c) When the quantity is not known but the owner is.
Under the circumstances that a person knows that he owes some of the goods in his possession to a particular person, but does not know the exact quantity owed, it is incumbent upon him to give at least a third of the goods to the owner. As a precautionary measure he should give something more and satisfy the owner.
d) When both the owner and the exact quantity are unknown.
A person knows that he owes some of the goods he has to someone. It is Harām for him to use these goods, but he does not know the exact quantity of the goods prohibited for him nor its rightful owner. He may consider a few persons as probable owners but he is unaware as to how much of it belongs to whom. In these circumstances it is incumbent on him to give Khums (1/5) on the total goods. After this the rest of the goods or property becomes totally permissible. (For details refer to the section on Khums in the books of Practical Laws).
In the second condition something is owed by a person but it is not in the form of a tangible good or property. There are four circumstances of this type:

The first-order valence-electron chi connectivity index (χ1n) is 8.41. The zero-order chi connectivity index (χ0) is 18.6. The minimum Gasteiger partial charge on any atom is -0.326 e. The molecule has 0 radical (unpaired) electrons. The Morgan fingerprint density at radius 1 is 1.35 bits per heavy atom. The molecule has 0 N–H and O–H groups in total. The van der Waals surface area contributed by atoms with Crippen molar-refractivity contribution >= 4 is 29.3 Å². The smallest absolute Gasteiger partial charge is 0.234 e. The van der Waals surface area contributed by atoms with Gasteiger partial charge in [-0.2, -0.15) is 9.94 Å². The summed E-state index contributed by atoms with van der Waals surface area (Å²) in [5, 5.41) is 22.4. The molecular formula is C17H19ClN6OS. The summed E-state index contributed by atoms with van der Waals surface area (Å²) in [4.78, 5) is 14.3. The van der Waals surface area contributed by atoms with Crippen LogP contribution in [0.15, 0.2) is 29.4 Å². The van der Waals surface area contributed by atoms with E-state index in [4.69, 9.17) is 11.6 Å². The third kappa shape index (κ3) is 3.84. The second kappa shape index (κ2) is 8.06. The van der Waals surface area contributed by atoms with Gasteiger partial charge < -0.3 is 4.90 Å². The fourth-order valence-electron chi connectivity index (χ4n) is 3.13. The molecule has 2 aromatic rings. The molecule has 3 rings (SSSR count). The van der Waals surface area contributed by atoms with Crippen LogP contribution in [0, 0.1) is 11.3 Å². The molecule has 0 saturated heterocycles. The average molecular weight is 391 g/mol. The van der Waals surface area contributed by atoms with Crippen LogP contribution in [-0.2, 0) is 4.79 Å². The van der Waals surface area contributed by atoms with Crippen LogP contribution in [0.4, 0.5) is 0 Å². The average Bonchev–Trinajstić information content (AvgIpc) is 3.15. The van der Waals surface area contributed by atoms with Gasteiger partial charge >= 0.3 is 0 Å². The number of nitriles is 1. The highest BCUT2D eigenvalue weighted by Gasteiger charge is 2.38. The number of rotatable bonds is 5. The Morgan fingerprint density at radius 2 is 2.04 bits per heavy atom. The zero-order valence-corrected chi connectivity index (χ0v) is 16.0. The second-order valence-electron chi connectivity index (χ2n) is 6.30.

1) If the exact quantity and the rightful owner, are known, then without any doubt that quantity has to be returned to the owner.
2) If the exact quantity is known but not a particular owner, and there is doubt between some selected people that it could belong to anyone of them. In this case it is incumbent to satisfy each of them in the way described in the rules regarding tangible goods. But if the doubt is between a large number of people the value of the goods must be given to the Qazi or given as charity by his permission on behalf of the rightful owner.
3) If the value is not known but the person to whom it is owed is known; the duty of the one who owes it is to restore the minimum quantity supposed and also to persuade the owner to forgo the rest of it.
4) When neither the exact quantity nor the owner is known the law states that an estimate has to be made and the average of the minimum and the maximum amount paid as charity after the permission of the Qazi.